Walking into Dillinger’s Cocktails and Kitchen is like stepping back in time: amid the long bar, the Prohibition-era decor and the sophisticated cocktails, you might be forgiven for anticipating a police raid on the modern-day speakeasy.

But not so long ago, the popular Olympia watering hole looked like exactly what it once was – a bank. A teller station, bank vault, and antiquated electrical system were leftovers from its previous incarnation. The challenge for Dillinger’s owners Lela Cross and Sandy Hall was to make the 1927 building match their vision of a 2015 bar and restaurant. “It’s a historic venture, and it was important to maintain the integrity of the history in the building,” says Sandy. Enter First Finishers.

From the beginning, Kai Fyrst and the team were presented with unique opportunities for problem-solving. “It was a very spontaneous project,” says Sandy. “It wasn’t like ‘everything is drawn out to the perfect measurement.’ There was a lot of guesswork and keeping your fingers crossed.”

One of the first issues was creating the right layout, which involved an advanced version of rearranging the furniture. “Looking at some of the old bars of the past, we really wanted to have the long bar,” says Sandy. “We started talking to Kai about how we could make that happen.”

The problem wasn’t simply maintaining the integrity of the wood as it was being moved off the wall, but moving an entire teller section three feet forward in order to fit necessary kitchen and bar equipment. “It was kind of a specialized situation and a fragile one, at that,” says Sandy. Caution won the day. “They had to take the teller section apart, piece by piece and then put it back together again,” says Lela.

Another big obstacle involved electricity. “Originally we had a 60 amp electric box,” says Sandy. “We had to go back and forth finding out what kind of equipment we could put in, because if we were to put in three phase, we would have had to redesign the city. Even just putting the 200 amp electric box was kind of a big deal.”

That’s where Kai’s knowledge and resources proved invaluable, says Lela.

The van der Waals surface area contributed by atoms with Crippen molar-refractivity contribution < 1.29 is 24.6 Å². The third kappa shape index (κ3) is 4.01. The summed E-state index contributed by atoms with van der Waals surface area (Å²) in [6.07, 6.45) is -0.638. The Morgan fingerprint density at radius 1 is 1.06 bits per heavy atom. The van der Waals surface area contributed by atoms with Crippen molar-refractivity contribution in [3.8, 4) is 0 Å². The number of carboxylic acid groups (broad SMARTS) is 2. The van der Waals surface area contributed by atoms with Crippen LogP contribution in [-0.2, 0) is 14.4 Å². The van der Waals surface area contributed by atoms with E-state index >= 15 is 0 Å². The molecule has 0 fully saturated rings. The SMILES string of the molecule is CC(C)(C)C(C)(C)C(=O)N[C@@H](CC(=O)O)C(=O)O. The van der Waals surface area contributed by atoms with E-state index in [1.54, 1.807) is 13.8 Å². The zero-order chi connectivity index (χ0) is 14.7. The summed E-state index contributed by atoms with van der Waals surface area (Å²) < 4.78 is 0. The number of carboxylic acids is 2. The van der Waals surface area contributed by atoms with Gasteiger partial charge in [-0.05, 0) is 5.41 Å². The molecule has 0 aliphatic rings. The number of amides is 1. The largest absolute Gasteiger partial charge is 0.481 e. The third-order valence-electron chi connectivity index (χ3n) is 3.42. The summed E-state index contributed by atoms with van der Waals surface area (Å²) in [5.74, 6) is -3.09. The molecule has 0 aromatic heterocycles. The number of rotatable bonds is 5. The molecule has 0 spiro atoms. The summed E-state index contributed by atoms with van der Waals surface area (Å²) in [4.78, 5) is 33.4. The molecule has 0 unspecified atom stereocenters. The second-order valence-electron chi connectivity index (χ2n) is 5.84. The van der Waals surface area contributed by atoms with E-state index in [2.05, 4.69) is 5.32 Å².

“First Finishers has the knowledge of the city,” she says. “They have their own electricians and plumbers, so that was really helpful. Kai was definitely the person who helped us fish through different subcontractors to look for a good bid who could also be a trusted and reliable source.”

Reliable also meant local, she say. “We wanted to really stick with people who we could call and say, ‘Hey, this isn’t working,’ and they would be here at 12:00 in the morning. And that did happen on more than one occasion.”

Both Sandy and Lela were impressed by how quickly the renovation was accomplished and how well First Finishers stayed in budget. “It took five months,” says Lela. “It was incredibly fast for a project like this. We tried some of the other contractors around here and they came really expensive, so Kai was also really helpful in staying in his budget and getting people who would work with us to stay in the lines.”

Overall, they say, the experience was collaborative. “It’s can be hard to work with women,” says Sandy. “They were working here with four women, so it wasn’t the whole guy thing. They were very patient, they explained things to us about what needed to be done and why, and what was next.” Lela also appreciated their willingness to innovate and problem-solve.

The end result has been better than expected. “It’s been fabulous,” says Lela. “We’ve been well-received. Part of it is the aesthetics of it. People love the chandeliers and the wallpaper, they love the bar. They like the woodwork.” Sandy has an analogy John Dillinger would appreciate. “It’s like a getaway,” she says.

It’s all part of their long-term vision for Olympia. “We wanted to help revitalize downtown,” says Lela. “We want people to feel that this is kind of their home away from home. Creating it was a collaborative experiment and I think it went really well.”

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